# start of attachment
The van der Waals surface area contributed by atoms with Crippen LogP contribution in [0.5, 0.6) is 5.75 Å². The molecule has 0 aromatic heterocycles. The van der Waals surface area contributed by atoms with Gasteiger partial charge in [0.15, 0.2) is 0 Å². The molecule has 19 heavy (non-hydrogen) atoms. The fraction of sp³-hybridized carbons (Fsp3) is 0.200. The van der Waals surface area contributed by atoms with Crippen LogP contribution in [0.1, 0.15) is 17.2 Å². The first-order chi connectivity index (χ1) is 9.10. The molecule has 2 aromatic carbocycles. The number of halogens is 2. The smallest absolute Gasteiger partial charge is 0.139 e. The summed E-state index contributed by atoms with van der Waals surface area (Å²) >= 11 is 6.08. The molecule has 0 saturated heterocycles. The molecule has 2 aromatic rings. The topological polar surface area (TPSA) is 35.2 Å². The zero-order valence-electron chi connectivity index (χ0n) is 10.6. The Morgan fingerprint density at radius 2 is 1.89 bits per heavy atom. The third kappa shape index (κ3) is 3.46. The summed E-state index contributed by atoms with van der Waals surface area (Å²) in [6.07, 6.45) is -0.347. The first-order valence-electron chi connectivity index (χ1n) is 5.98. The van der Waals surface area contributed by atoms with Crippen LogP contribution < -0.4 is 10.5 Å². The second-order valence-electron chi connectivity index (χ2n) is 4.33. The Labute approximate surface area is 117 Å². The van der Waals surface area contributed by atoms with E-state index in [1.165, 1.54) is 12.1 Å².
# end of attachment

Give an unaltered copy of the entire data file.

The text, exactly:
The van der Waals surface area contributed by atoms with Crippen LogP contribution in [0.5, 0.6) is 5.75 Å². The molecule has 0 aromatic heterocycles. The van der Waals surface area contributed by atoms with Gasteiger partial charge in [0.15, 0.2) is 0 Å². The molecule has 19 heavy (non-hydrogen) atoms. The fraction of sp³-hybridized carbons (Fsp3) is 0.200. The van der Waals surface area contributed by atoms with Crippen LogP contribution in [0.1, 0.15) is 17.2 Å². The first-order chi connectivity index (χ1) is 9.10. The molecule has 2 aromatic carbocycles. The number of halogens is 2. The smallest absolute Gasteiger partial charge is 0.139 e. The summed E-state index contributed by atoms with van der Waals surface area (Å²) >= 11 is 6.08. The molecule has 0 saturated heterocycles. The molecule has 2 aromatic rings. The topological polar surface area (TPSA) is 35.2 Å². The zero-order valence-electron chi connectivity index (χ0n) is 10.6. The Morgan fingerprint density at radius 2 is 1.89 bits per heavy atom. The third kappa shape index (κ3) is 3.46. The summed E-state index contributed by atoms with van der Waals surface area (Å²) in [6.07, 6.45) is -0.347. The first-order valence-electron chi connectivity index (χ1n) is 5.98. The van der Waals surface area contributed by atoms with Crippen LogP contribution < -0.4 is 10.5 Å². The second-order valence-electron chi connectivity index (χ2n) is 4.33. The Labute approximate surface area is 117 Å². The van der Waals surface area contributed by atoms with E-state index in [1.165, 1.54) is 12.1 Å².